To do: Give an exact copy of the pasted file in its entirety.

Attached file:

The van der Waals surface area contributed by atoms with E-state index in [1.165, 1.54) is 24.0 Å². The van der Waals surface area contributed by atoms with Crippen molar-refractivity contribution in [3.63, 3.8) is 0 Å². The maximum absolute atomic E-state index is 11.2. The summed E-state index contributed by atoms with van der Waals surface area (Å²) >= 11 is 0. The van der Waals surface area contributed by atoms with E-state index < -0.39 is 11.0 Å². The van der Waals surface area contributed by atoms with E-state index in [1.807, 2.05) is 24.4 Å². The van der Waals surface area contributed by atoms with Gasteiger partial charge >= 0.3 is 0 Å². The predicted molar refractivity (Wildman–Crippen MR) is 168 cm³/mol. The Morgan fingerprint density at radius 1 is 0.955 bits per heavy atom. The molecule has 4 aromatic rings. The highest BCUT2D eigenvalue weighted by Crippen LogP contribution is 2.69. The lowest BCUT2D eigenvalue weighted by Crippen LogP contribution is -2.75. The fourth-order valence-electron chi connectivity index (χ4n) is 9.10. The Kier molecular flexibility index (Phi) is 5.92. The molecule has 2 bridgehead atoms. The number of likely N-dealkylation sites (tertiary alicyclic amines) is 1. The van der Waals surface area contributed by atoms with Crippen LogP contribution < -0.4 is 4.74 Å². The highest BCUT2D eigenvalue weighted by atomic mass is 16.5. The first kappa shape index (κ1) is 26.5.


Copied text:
The van der Waals surface area contributed by atoms with E-state index in [1.165, 1.54) is 24.0 Å². The van der Waals surface area contributed by atoms with Crippen molar-refractivity contribution in [3.63, 3.8) is 0 Å². The maximum absolute atomic E-state index is 11.2. The summed E-state index contributed by atoms with van der Waals surface area (Å²) >= 11 is 0. The van der Waals surface area contributed by atoms with E-state index < -0.39 is 11.0 Å². The van der Waals surface area contributed by atoms with E-state index in [1.807, 2.05) is 24.4 Å². The van der Waals surface area contributed by atoms with Gasteiger partial charge >= 0.3 is 0 Å². The predicted molar refractivity (Wildman–Crippen MR) is 168 cm³/mol. The Morgan fingerprint density at radius 1 is 0.955 bits per heavy atom. The molecule has 4 aromatic rings. The highest BCUT2D eigenvalue weighted by Crippen LogP contribution is 2.69. The lowest BCUT2D eigenvalue weighted by Crippen LogP contribution is -2.75. The fourth-order valence-electron chi connectivity index (χ4n) is 9.10. The Kier molecular flexibility index (Phi) is 5.92. The molecule has 2 bridgehead atoms. The number of likely N-dealkylation sites (tertiary alicyclic amines) is 1. The van der Waals surface area contributed by atoms with Crippen LogP contribution < -0.4 is 4.74 Å². The highest BCUT2D eigenvalue weighted by atomic mass is 16.5. The first kappa shape index (κ1) is 26.5.